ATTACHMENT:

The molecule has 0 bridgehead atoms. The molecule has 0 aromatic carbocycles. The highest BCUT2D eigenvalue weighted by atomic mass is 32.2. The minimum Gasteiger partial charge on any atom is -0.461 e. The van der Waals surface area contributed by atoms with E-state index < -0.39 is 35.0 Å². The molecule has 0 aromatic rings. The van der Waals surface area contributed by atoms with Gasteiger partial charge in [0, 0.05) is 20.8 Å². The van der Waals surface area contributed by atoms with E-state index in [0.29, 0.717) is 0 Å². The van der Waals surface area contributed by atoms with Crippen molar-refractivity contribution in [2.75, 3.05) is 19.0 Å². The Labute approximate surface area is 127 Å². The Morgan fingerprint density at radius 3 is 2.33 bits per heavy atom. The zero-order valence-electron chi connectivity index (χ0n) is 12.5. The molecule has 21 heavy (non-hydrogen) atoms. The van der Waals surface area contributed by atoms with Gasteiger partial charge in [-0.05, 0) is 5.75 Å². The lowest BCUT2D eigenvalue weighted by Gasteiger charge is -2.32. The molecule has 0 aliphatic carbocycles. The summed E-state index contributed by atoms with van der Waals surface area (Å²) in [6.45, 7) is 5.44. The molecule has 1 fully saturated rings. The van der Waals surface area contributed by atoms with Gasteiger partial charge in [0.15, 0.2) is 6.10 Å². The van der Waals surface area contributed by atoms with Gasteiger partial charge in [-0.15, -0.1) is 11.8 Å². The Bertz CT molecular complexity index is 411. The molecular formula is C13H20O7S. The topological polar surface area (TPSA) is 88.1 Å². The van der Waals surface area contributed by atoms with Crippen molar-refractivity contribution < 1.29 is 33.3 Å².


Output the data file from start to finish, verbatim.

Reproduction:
The molecule has 0 bridgehead atoms. The molecule has 0 aromatic carbocycles. The highest BCUT2D eigenvalue weighted by atomic mass is 32.2. The minimum Gasteiger partial charge on any atom is -0.461 e. The van der Waals surface area contributed by atoms with E-state index < -0.39 is 35.0 Å². The molecule has 0 aromatic rings. The van der Waals surface area contributed by atoms with Gasteiger partial charge in [0, 0.05) is 20.8 Å². The van der Waals surface area contributed by atoms with E-state index in [0.29, 0.717) is 0 Å². The van der Waals surface area contributed by atoms with Crippen molar-refractivity contribution in [2.75, 3.05) is 19.0 Å². The Labute approximate surface area is 127 Å². The Morgan fingerprint density at radius 3 is 2.33 bits per heavy atom. The zero-order valence-electron chi connectivity index (χ0n) is 12.5. The molecule has 21 heavy (non-hydrogen) atoms. The van der Waals surface area contributed by atoms with Gasteiger partial charge in [-0.05, 0) is 5.75 Å². The lowest BCUT2D eigenvalue weighted by Gasteiger charge is -2.32. The molecule has 0 aliphatic carbocycles. The summed E-state index contributed by atoms with van der Waals surface area (Å²) in [6.45, 7) is 5.44. The molecule has 1 fully saturated rings. The van der Waals surface area contributed by atoms with Gasteiger partial charge in [0.15, 0.2) is 6.10 Å². The van der Waals surface area contributed by atoms with Gasteiger partial charge in [-0.15, -0.1) is 11.8 Å². The Bertz CT molecular complexity index is 411. The molecular formula is C13H20O7S. The topological polar surface area (TPSA) is 88.1 Å². The van der Waals surface area contributed by atoms with Crippen molar-refractivity contribution < 1.29 is 33.3 Å².